How does New Hampshire differentiate between an Aggravated DUI vs a Misdemeanor DUI?

In accordance with New Hampshire DWI Laws, the classification for how a DWI is charged—as either a class B misdemeanor (1st offense, non-Aggravated) or a more serious offense, called an Aggravated DWI—depends on the following factors:

  • Was the reported breath or blood Alcohol concentration (BAC) .16 or greater?
    • If so, this offense can be charged as a class A misdemeanor Aggravated DWI. This is the most common Aggravated DWI offense in NH
  • Was the driver going more than 30 mph over the speed limit?
    • This can be charged as a class A misdemeanor Aggravated DWI
  • Do the police claim that the driver attempted to “elude pursuit” (get away) when the blue lights went on?
    • If so, that can be charged as a class A misdemeanor Aggravated DWI. These are uncommon.
  • Did the driver cause an accidentin which someone (it could be only the driver) sustained serious bodily injury?
    • This will be charged as a class B FelonyAggravated DWI.

There are other factors that will substantially enhance the mandatory minimum license loss – driver under 21, or driver has passengers in car under age 16. These factors do not, however, support a charge of Aggravated DWI.

An aggravated DWI carries much harsher mandatory penalties upon conviction:

  • mandatory jail time
  • mandatory ignition interlockfor at least one year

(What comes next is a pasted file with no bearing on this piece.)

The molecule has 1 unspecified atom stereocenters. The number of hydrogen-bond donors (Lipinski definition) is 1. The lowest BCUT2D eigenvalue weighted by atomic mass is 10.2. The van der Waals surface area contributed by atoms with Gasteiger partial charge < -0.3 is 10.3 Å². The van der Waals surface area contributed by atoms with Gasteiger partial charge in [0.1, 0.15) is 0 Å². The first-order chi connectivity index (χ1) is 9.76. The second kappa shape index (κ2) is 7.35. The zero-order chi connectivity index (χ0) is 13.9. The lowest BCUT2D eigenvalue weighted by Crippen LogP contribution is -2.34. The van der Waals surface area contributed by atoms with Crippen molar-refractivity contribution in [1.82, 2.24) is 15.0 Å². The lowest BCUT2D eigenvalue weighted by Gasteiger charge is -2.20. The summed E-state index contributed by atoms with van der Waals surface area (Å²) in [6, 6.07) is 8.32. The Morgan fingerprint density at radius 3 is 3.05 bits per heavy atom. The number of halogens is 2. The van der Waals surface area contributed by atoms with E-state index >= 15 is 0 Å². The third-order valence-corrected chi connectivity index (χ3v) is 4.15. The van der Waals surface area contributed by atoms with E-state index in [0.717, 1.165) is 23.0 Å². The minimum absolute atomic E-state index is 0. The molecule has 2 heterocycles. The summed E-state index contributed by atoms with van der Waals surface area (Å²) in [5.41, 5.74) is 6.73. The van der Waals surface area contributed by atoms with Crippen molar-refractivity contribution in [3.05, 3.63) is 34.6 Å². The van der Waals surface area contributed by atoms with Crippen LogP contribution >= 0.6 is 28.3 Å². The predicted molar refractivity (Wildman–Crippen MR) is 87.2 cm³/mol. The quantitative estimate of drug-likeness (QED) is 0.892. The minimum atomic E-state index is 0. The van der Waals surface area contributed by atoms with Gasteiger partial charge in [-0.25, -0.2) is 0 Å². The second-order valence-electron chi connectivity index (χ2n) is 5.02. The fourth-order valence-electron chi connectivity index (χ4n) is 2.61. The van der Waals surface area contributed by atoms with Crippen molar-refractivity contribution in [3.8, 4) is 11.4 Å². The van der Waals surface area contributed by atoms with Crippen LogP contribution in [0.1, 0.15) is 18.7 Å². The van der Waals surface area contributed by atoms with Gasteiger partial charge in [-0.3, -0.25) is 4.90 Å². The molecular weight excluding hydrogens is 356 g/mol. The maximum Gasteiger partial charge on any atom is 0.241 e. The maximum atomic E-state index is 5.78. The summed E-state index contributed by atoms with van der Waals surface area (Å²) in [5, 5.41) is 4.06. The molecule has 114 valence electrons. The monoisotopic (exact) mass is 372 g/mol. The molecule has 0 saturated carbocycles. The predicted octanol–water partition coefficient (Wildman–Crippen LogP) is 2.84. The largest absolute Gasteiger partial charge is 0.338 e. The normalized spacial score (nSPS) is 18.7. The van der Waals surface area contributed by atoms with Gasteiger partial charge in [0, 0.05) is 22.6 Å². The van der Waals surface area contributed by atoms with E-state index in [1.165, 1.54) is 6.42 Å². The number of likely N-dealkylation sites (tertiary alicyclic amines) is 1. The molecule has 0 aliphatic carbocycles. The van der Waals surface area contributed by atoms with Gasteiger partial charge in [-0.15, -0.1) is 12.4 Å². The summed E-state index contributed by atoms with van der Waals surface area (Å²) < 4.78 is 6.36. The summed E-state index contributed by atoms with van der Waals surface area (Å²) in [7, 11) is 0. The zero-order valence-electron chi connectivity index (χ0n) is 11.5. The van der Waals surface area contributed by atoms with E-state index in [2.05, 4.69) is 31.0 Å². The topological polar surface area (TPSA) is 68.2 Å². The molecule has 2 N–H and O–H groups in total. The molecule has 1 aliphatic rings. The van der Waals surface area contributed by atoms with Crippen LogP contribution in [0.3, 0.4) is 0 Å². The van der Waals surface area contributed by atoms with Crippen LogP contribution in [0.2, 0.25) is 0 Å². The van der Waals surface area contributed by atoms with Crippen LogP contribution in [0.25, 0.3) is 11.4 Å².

• mandatory minimum one year license revocation

Here are some more distinctions between an Aggravated DWI and a 1st offense non-aggravated DWI:

  • after one year, a class B misdemeanor conviction for 1st offense DWI can be reduced by motion to a non-criminal violation offense. Lothstein Guerriero, PLLC does not charge additional fees for preparing these motions. A felony or class A misdemeanor conviction for Aggravated DWI cannot be reduced to a lesser offense at any time.
  • A person convicted in the district court of Aggravated DWI has the right to appeal for a full jury trial in Superior Court. There is no right to a jury trial for a 1st offense non-aggravated DWI.

How will I know whether I will be charged with Aggravated DWI or regular 1st offense DWI? Unfortunately, you will not necessarily have the answer to this question at the time of arrest, and in some cases, you will not have the answer to this question until weeks after the arrest. For example, in blood test cases, it takes several weeks for the forensic laboratory analysis to come back, meaning that the prosecution does not know if the BAC exceeds the aggravated limit (.16) for weeks. As another example, felony DWI cases where the driver allegedly suffered serious bodily injury present significant challenges for the prosecution because case decisions can make it burdensome for the prosecution to get the defendant’s medical records.

Many of our clients are initially charged with both Aggravated DWI and 1st offense non-aggravated DWI. The prosecutor’s strategy here is to file charges “in the alternative,” so that the 1st offense DWI is available in case the prosecution fails to prove – or decides to plea bargain away – an Aggravated DWI charge.